Legislature: http://www.moga.mo.gov

Mo. House roll call on workers’ compensation bill

By The Associated Press

The Missouri House voted 135-23 Thursday to give final approval to legislation that would replenish a fund for disabled workers and change the way people are compensated for job-related illnesses.

Voting yes were 109 Republicans and 26 Democrats.

Voting no were 23 Democrats.

Not voting were one Republican and four Democrats.

REPUBLICANS VOTING YES

Sue Allen, Town and Country

Mike Cierpiot, Lee’s Summit

Sonya Anderson, Springfield

Kevin Austin, Springfield

Kurt Bahr, O’Fallon

Jay Barnes, Jefferson City

Mike Bernskoetter, Jefferson City

T.J. Berry, Kearney

Rick Brattin, Harrisonville

Wanda Brown, Lincoln

Eric Burlison, Springfield

Kathie Conway, St. Charles

Steve Cookson, Poplar Bluff

Robert Cornejo, St. Peters

Stanley Cox, Sedalia

Sandy Crawford, Buffalo

Gary Cross, Lee’s Summit

Paul Curtman, Pacific

Charlie Davis, Webb City

John Diehl, Town and Country

Dean Dohrman, La Monte

Tony Dugger, Hartville

Kevin Elmer, Nixa

Kevin Engler, Farmington

Sue Entlicher, Bolivar

Scott Fitzpatrick, Shell Knob

Paul Fitzwater, Potosi

Tom Flanigan, Carthage

Dennis Fowler, Advance

Lyndall Fraker, Marshfield

Diane Franklin, Camdenton

Keith Frederick, Rolla

Doug Funderburk, St. Peters

Elaine Gannon, De Soto

Chuck Gatschenberger, Lake St. Louis

Don Gosen, Chesterfield

Casey Guernsey, Bethany

Elijah Haahr, Springfield

Marsha Haefner, St. Louis

Kent Hampton, Malden

Jim Hansen, Frankford

Ron Hicks, St. Peters

Galen Higdon, St. Joseph

Dave Hinson, St. Clair

Denny Hoskins, Warrensburg

Lincoln Hough, Springfield

Jay Houghton, Martinsburg

Thomas Hurst, Meta

Delus Johnson, St. Joseph

Caleb Jones, California

Tim Jones, Eureka

Jeffery Justus, Branson

Shelley Keeney, Marble Hill

Mike Kelley, Lamar

Andrew Koenig, Manchester

Glen Kolkmeyer, Wellington

Bart Korman, High Hill

Mike Lair, Chillicothe

Bill Lant, Joplin

Jeanie Lauer, Blue Springs

Mike Leara, St. Louis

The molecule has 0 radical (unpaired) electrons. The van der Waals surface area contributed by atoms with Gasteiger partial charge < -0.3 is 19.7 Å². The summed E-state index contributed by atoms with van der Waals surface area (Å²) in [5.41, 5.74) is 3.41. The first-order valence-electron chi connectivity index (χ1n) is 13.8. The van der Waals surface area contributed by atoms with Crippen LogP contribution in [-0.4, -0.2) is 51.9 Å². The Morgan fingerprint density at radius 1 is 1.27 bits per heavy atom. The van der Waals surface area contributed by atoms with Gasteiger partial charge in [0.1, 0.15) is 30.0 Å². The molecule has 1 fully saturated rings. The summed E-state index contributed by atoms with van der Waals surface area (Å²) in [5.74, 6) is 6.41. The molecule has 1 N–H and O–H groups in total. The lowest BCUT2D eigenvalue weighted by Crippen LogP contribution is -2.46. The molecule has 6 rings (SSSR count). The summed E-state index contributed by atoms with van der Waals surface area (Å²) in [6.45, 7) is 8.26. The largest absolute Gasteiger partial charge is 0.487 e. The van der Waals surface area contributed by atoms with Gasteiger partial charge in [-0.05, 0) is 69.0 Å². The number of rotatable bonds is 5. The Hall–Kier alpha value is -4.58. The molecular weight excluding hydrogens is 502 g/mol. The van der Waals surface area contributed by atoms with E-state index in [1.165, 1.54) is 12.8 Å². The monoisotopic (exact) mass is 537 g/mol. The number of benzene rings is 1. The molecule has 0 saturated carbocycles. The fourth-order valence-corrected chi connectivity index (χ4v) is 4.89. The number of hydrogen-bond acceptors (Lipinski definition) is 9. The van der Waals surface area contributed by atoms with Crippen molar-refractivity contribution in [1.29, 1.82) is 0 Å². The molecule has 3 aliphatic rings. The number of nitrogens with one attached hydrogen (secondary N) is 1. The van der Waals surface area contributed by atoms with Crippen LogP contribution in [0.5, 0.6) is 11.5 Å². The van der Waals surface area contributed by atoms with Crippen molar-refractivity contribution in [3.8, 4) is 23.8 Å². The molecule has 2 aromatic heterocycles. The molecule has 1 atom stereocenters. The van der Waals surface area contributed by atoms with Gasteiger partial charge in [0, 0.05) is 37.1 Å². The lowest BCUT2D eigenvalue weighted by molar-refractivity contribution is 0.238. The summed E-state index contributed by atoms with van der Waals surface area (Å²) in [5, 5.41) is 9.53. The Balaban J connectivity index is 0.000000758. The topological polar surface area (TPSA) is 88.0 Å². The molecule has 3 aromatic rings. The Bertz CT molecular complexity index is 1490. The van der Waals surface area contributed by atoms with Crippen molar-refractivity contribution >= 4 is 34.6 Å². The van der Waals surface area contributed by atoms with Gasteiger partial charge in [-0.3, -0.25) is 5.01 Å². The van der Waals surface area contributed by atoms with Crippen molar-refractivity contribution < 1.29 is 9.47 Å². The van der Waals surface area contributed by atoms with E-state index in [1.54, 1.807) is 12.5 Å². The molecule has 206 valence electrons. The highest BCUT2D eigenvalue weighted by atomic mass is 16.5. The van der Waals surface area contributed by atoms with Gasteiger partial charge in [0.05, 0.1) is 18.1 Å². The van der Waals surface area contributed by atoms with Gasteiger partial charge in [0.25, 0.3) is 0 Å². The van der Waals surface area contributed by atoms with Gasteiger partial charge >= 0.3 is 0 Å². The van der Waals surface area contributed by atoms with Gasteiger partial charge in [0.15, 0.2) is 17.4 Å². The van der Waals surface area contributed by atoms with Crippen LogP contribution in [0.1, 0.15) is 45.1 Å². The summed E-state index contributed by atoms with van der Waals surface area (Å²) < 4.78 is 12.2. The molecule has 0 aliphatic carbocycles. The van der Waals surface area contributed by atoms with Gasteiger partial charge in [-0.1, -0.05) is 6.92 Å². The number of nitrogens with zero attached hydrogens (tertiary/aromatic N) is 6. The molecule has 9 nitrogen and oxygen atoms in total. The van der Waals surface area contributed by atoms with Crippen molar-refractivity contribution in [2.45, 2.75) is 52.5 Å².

Donna Lichtenegger, Jackson

Warren Love, Osceola

Steve Lynch, Waynesville

Nick Marshall, Parkville

John McCaherty, High Ridge

Joe Don McGaugh, Carrollton

Jeffrey Messenger, Republic

Rocky Miller, Tuscumbia

Chris Molendorp, Belton

Mike Moon, Ash Grove

Lynn Morris, Nixa

Dave Muntzel, Boonville

Jim Neely, Cameron

Myron Neth, Liberty

Mark Parkinson, St. Charles

Donna Pfautsch, Harrisonville

Don Phillips, Kimberling City

Randy Pike, Adrian

Jeff Pogue, Salem

Craig Redmon, Canton

Holly Rehder, Sikeston

Bill Rieboldt, Neosho

Tim Remole, Excello

Shawn Rhoads, West Plains

Todd Richardson, Poplar Bluff

Jeanie Riddle, Mokane

Robert Ross, Yukon

Caleb Rowden, Columbia

Lyle Rowland, Cedarcreek

Dwight Scharnhorst, St. Louis

Dave Schatz, Sullivan

Ron Schieber, Kansas City

Noel Shull, Kansas City

Lindell Shumake, Hannibal

Jason Smith, Salem

Sheila Solon, Blue Springs

Chrissy Sommer, St. Charles

Bryan Spencer, Wentzville

Rick Stream, Kirkwood

Kathy Swan, Cape Girardeau

Mike Thomson, Maryville

Noel Torpey, Independence

Nathan Walker, Kirksville

Bill White, Joplin

Paul Wieland, Imperial

Kenneth Wilson, Smithville

David Wood, Versailles

Anne Zerr, St. Charles

DEMOCRATS VOTING YES

Ira Anders, Independence

Michael Butler, St. Louis

Jon Carpenter, Kansas City

Mike Colona, St. Louis

Linda Black, Desloge

Pat Conway, St. Joseph

Keith English, Florissant

Vicki Englund, St. Louis

Ben Harris, Hillsboro

Chris Kelly, Columbia

Jeanne Kirkton, Webster Groves

Michele Kratky, St. Louis

Jeremy LaFaver, Kansas City

John Mayfield, Independence

TJ McKenna, Festus

Kevin McManus, Kansas City

Margo McNeil, Florissant

Sue Meredith, St. Louis

Gina Mitten, St. Louis

Mary Nichols, Maryland Heights

Charlie Norr, Springfield

Jeff Roorda, Barnhart

Joe Runions, Grandview

Ed Schieffer, Troy

Jay Swearingen, Kansas City

Stephen Webber, Columbia

DEMOCRATS VOTING NO

Bob Burns, St. Louis

Courtney Curtis, Berkeley

Randy Dunn, Kansas City

Brandon Ellington, Kansas City

Michael Frame, Eureka

Kimberly Gardner, St. Louis

Penny Hubbard, St. Louis

Jacob Hummel, St. Louis

Karla May, St. Louis

Gail McCann Beatty, Kansas City

Tom McDonald, Independence

Bonnaye Mims, Kansas City

Genise Montecillo, St. Louis

Judy Morgan, Kansas City

Stacey Newman, St. Louis

Bill Otto, St. Charles

Sharon Pace, Northwoods

Josh Peters, St. Louis

John Rizzo, Kansas City

Jill Schupp, Creve Coeur

Clem Smith, Velda Village Hills

Steve Webb, Florissant

John Wright, Rocheport

REPUBLICAN NOT VOTING

Jeff Grisamore, Lee’s Summit

DEMOCRATS NOT VOTING

Rory Ellinger, University City

Steve Hodges, East Prairie

Tommie Pierson, St. Louis

Rochelle Walton Gray, Black Jack